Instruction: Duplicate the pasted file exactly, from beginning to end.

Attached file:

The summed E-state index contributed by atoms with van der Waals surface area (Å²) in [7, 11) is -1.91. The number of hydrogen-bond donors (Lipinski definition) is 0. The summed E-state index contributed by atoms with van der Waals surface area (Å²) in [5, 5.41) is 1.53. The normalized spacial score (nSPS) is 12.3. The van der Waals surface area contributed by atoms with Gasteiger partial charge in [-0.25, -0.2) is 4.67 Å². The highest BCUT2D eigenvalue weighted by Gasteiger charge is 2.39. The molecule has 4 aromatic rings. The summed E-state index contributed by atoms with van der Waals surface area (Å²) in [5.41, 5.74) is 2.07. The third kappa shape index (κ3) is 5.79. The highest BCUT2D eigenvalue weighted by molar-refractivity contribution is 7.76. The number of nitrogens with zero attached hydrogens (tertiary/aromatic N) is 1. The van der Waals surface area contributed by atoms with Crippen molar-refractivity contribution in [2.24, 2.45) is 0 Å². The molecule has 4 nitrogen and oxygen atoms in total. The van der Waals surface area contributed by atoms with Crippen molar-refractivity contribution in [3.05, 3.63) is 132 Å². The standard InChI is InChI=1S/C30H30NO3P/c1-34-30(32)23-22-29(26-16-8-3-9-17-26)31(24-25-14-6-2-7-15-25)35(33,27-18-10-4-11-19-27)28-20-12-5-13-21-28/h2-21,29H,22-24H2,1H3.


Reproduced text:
The summed E-state index contributed by atoms with van der Waals surface area (Å²) in [7, 11) is -1.91. The number of hydrogen-bond donors (Lipinski definition) is 0. The summed E-state index contributed by atoms with van der Waals surface area (Å²) in [5, 5.41) is 1.53. The normalized spacial score (nSPS) is 12.3. The van der Waals surface area contributed by atoms with Gasteiger partial charge in [-0.25, -0.2) is 4.67 Å². The highest BCUT2D eigenvalue weighted by Gasteiger charge is 2.39. The molecule has 4 aromatic rings. The summed E-state index contributed by atoms with van der Waals surface area (Å²) in [5.41, 5.74) is 2.07. The third kappa shape index (κ3) is 5.79. The highest BCUT2D eigenvalue weighted by molar-refractivity contribution is 7.76. The number of nitrogens with zero attached hydrogens (tertiary/aromatic N) is 1. The van der Waals surface area contributed by atoms with Crippen molar-refractivity contribution in [2.24, 2.45) is 0 Å². The molecule has 4 nitrogen and oxygen atoms in total. The van der Waals surface area contributed by atoms with Crippen molar-refractivity contribution in [3.05, 3.63) is 132 Å². The standard InChI is InChI=1S/C30H30NO3P/c1-34-30(32)23-22-29(26-16-8-3-9-17-26)31(24-25-14-6-2-7-15-25)35(33,27-18-10-4-11-19-27)28-20-12-5-13-21-28/h2-21,29H,22-24H2,1H3.